Background: Pseudohypoaldosteronism type I (PHA1) is a rare disease of mineralocorticoid resistance (MR). Neonatal manifestation leads to life-threatening dehydration due to massive salt-loss, acidosis and frequently, failure to thrive. Two clinically and genetically distinct forms exist, namely systemic and renal PHA1 caused by mutations in the subunit genes (SCNN1A, SCNN1B, SCNN1G) of the epithelial sodium channel (ENaC) and mineralocorticoid receptor coding gene NR3C2.
Case presentation: After an uneventful pregnancy, a eutrophic term male newborn presented poor feeding and some degree of respiratory distress within the first hours of life and was admitted to a neonatal unit. Family history was inconspicuous, as he was the second child of non-related Turkish and otherwise healthy parents. Antibiotic therapy to treat suspected neonatal infection was initiated immediately, as was additional intravenous fluid support, leading to apparent stabilisation. Unfortunately, on the 6th day of life his condition began to progressively deteriorate due to respiratory distress secondary to dehydration and severe electrolyte-imbalance as in neonatal manifestation of congenital adrenal hyperplasia with hyponatraemia, hyperkalaemia and metabolic acidosis. Medical therapy with a stress dose of hydrocortisone was attempted without convincing success. The boy was therefore referred to the neonatal ICU of our tertiary medical centre on his 7th day of life. Surprisingly, neonatal screening revealed normal 17-a-hydroxyprogesterone levels (17-a-OHP), but elevated plasma renin and aldosterone concentrations at the same time. Of note, impressive salt-crystal formations on the eyelids were macroscopically visible on both sides! This is attributable to salt loss via the excretory meibomian glands, known to be specific clinical proof of a severe manifestation of systemic PHA1. Mutational analysis revealed a compound heterozygous SCNN1B mutation.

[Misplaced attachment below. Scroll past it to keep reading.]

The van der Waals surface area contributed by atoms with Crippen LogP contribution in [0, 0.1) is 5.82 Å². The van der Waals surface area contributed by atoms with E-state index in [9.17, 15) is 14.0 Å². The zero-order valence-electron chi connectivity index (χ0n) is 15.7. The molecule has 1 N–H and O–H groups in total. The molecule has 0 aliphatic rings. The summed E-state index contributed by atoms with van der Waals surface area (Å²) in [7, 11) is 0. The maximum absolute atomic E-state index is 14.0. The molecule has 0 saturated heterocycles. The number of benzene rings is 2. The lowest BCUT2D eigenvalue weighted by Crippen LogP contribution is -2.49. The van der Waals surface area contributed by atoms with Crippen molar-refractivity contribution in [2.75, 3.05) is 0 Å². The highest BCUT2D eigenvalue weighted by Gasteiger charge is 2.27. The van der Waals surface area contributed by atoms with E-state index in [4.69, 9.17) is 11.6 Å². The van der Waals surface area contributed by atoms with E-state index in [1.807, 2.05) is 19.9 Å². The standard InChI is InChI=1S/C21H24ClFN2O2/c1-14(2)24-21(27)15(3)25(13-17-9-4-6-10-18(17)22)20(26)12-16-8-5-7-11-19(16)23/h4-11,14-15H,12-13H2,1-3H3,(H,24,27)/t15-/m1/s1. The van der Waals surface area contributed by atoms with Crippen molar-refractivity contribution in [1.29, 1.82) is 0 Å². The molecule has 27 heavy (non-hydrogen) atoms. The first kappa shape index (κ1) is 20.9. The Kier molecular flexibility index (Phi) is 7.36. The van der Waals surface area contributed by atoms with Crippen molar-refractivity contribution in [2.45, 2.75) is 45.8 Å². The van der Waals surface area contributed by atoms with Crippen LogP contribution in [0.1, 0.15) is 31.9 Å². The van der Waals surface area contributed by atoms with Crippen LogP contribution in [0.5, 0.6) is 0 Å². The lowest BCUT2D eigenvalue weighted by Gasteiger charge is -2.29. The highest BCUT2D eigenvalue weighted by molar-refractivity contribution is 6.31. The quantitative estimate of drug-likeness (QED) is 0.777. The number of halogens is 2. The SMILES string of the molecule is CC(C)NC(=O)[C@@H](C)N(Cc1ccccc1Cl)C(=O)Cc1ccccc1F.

Conclusion: This infants clinical appearance provided impressive proof of primary PHA1. Life-saving specific therapy could be initiated in a timely manner.
01 - 03 Oct 2015
European Society for Paediatric Endocrinology